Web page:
Pronunciation[edit]

Adjective[edit]

lac

  1. weak, feeble
  2. (hair) soft, smooth

Derived terms[edit]

Descendants[edit]

Mutation[edit]

Old Irish mutation
Radical Lenition Nasalization
lac
also llac after a proclitic
lac
pronounced with /l(ʲ)-/
unchanged
Note: Some of these forms may be hypothetical. Not every
possible mutated form of every word actually occurs.

Further reading[edit]


Romanian[edit]

Etymology[edit]

From Latin lacus (lake), from Proto-Italic *lakus, from Proto-Indo-European *lókus (lake, pool). Compare Aragonese laco, Catalan llac, Esperanto lago, French lac, Italian lago, Maltese lag, Portuguese lago, Sardinian lagu, Spanish lago.

Noun[edit]

lac n (plural lacuri)

  1. lake

Declension[edit]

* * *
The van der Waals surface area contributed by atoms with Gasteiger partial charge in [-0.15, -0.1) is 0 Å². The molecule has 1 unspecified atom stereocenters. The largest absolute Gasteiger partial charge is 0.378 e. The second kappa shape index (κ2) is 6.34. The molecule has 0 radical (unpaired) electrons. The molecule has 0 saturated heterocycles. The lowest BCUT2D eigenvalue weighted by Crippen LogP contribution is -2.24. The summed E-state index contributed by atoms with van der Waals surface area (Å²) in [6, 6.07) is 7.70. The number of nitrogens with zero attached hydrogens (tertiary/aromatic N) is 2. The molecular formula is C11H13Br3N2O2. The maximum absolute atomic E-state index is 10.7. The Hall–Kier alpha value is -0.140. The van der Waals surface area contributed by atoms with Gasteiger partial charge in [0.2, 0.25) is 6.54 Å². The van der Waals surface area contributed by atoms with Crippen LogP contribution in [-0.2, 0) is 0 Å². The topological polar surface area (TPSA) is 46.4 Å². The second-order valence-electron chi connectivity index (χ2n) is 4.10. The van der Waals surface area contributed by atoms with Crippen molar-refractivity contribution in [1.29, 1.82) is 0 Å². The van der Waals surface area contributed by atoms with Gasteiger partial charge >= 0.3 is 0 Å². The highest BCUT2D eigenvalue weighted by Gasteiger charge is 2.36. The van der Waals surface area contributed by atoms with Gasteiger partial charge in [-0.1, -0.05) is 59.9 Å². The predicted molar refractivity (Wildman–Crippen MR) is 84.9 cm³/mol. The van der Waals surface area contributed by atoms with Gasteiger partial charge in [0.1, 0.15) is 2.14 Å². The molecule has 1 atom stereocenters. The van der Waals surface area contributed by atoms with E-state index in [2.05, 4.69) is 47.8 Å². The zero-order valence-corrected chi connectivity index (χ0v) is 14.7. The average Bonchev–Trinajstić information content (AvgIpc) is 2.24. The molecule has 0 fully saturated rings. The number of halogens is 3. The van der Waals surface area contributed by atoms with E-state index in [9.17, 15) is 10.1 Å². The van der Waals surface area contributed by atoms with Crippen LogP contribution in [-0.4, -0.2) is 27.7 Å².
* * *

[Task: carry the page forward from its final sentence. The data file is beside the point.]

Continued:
Derived terms[edit]


Romansch[edit]

Etymology[edit]

(This etymology is missing or incomplete. Please add to it, or discuss it at the Etymology scriptorium.)

Pronunciation[edit]

Phonetik.svg This entry needs pronunciation information. If you are familiar with the IPA then please add some!

Noun[edit]

lac m

  1. paint

Synonyms[edit]


Zazaki[edit]

Alternative forms[edit]

Etymology[edit]

Compare Middle Armenian լաճ (lač).

Pronunciation[edit]

Noun[edit]

lac m

  1. son[2]
    O lacê mıno.He is my son.
    Lacê to lacê mı rê vano.Your son says to my son.
  2. boy
    Çı lacê do rındo.What a beautiful boy.

References[edit]

  1. ^ Todd, Terry Lynn (2008), Brigitte Werner, editor, A Grammar of Dimili (also Known as Zaza)[1], Electronic edition, Giessen: Forum Linguistik in Eurasien e.V., page 145b
  2. ^ Keskin, Mesut (2010), “lac”, in Wörterverzeichnis Zazaki-Deutsch, Deutsch-Zazaki (PDF), page 9a